Tuesday, May 15, 2012

ELSA: The Security Blog Companion

A healthy reading list is critical for any IT security professional.  In addition to a myriad of blogs I subscribe to, I also keep a close eye on my Twitter feed for the many links published there.  A tweet from Claudio pointed out the new Shadowserver.org post which contained a stellar description of dissecting an APT attack.  As I do with any technical post, while reading, I am unconsciously looking for indicators of compromise to dump into ELSA to see if our org has been affected as well.  Not only does it make reading technical posts more fun by "playing along at home," it's a great way to do some hunting.

So, in that spirit, if you want to play along with your own ELSA instance and read the shadowserver.org post, you'd just keep gedit or notepad open and paste terms in every so often.  The above post makes it especially easy by bolding IoC's.  What you end up with is something like this list of indicators:

Edit: I had to add spaces because Websense keeps flagging this site as malicious.

159.54.62 .92
71.6.131 .8
86.122.14 .140
glogin.ddns .us
222.239.73 .36
www.audioelectronic .com
213.33.76 .135
windows.ddns .us
222.122.68 .8
194.183.224 .73
ids.ns01 .us
javaup.updates.dns05 .com
194.183.224 .73
BrightBalls .swf
nxianguo1985@163.com .fr
www.support-office-microsoft .com

Now the fun part:  Copy and paste that whole list into the ELSA search field and hit submit.  It's as easy as that.  Since this was a targeted attack, there probably wasn't a hit for your org.  Don't feel too left out yet, though!  There's more hunting to be done.  One of the design goals for ELSA was to make it as easy as possible to take a starting point and fuzz the search to find related things.  In this case, you can start looking for domains from hostnames, so you can tack on these terms:

ddns .us
audioelectronic .com
dns05 .com
163.com .fr
support-office-microsoft .com

If you're using the httpry_logger.pl script that ships with ELSA or you've got Bro DNS logs being sent to ELSA, you could get some hits there.  Still no hits?  Let's dig even further.  If you're a member of ISC's DNSDB, you can do some passive DNS checks to see what else those malicious IP's have resolved to (or use the ELSA plugin for DNSDB).  For instance, windows.ddns .us resolved to 59.120.140 .77 on May 9th for some DNSDB member.  You can add that to the search list.  Then, by asking what other domains 59.120.140 .77 has resolved to in the past, you get:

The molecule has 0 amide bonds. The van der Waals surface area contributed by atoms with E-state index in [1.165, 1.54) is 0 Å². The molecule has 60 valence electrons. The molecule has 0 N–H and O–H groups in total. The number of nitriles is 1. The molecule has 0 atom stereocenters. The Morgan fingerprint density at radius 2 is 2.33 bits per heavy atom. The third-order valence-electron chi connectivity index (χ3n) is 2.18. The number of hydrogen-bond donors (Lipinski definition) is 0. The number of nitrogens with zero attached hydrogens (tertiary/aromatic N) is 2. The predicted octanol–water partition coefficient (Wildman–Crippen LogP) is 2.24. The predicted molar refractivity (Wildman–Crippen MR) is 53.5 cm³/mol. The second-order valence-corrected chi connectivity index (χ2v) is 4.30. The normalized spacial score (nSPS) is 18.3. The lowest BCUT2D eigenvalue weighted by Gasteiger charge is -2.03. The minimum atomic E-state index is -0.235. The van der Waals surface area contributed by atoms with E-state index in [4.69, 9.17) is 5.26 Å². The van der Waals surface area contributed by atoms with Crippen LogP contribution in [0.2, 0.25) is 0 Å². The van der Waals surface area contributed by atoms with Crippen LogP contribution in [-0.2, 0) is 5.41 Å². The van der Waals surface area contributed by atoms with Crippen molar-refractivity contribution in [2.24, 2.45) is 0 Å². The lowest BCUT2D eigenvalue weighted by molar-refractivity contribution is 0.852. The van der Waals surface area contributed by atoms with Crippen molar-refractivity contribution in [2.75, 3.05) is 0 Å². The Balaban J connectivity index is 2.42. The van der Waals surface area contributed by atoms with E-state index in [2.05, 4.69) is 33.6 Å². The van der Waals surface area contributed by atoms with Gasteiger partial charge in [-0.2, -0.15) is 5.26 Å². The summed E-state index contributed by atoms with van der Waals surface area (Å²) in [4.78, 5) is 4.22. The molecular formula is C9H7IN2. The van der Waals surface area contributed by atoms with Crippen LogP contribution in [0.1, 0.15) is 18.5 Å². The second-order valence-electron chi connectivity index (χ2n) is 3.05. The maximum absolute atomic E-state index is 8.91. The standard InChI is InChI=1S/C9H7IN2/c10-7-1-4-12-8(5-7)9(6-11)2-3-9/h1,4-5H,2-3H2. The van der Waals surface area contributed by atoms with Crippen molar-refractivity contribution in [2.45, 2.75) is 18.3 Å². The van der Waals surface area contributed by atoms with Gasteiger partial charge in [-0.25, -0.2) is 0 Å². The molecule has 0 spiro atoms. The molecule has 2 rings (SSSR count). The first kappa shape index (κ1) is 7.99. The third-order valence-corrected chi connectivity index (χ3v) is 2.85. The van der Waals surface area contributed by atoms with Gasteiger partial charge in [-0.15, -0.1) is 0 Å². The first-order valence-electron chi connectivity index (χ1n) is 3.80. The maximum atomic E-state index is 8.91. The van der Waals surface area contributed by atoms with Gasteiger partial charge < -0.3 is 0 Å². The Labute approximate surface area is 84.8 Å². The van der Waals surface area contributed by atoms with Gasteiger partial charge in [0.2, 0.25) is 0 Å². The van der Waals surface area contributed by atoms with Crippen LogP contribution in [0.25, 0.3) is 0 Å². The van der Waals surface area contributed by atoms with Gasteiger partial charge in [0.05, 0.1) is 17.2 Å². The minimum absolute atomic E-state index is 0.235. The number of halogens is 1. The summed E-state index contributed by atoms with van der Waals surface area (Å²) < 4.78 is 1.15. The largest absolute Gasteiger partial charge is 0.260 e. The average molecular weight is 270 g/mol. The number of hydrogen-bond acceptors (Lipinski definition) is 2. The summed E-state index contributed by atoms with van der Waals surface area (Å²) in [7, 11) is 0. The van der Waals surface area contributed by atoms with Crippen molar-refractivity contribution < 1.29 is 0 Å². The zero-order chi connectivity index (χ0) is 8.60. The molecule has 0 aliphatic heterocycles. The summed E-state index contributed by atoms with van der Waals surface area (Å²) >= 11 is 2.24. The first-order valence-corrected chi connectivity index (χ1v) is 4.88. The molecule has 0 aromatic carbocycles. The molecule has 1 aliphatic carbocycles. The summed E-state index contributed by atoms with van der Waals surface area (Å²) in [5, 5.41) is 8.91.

updatedns.ns01 .us 
updates.ns02 .us 
updatedns.ns02 .us 
iat.updates.25u .com 
ictorgil2.updates.25u .com 
win.dnset .com 
xiunvba .com 
update.freeddns .com 
proxy.ddns .info

So you can tack all of these on as well.  If you still haven't gotten any hits, this wasn't all for nothing.  Click the "Results..." button and set an alert to fire on future occurrences of this hit, and now you'll be alerted if ever your org was attacked using any of this infrastructure.  Since these indicators are likely to become irrelevant soon, you can stick with the default end-date of a week, or extend it if you like.

By constantly dumping search terms into ELSA as you read, you can start finding some really interesting events that might have otherwise been missed.  That's why I encourage those of you who have an ELSA instance (if you don't, take a half hour and install it!) to keep it handy as you progress through your daily feeds.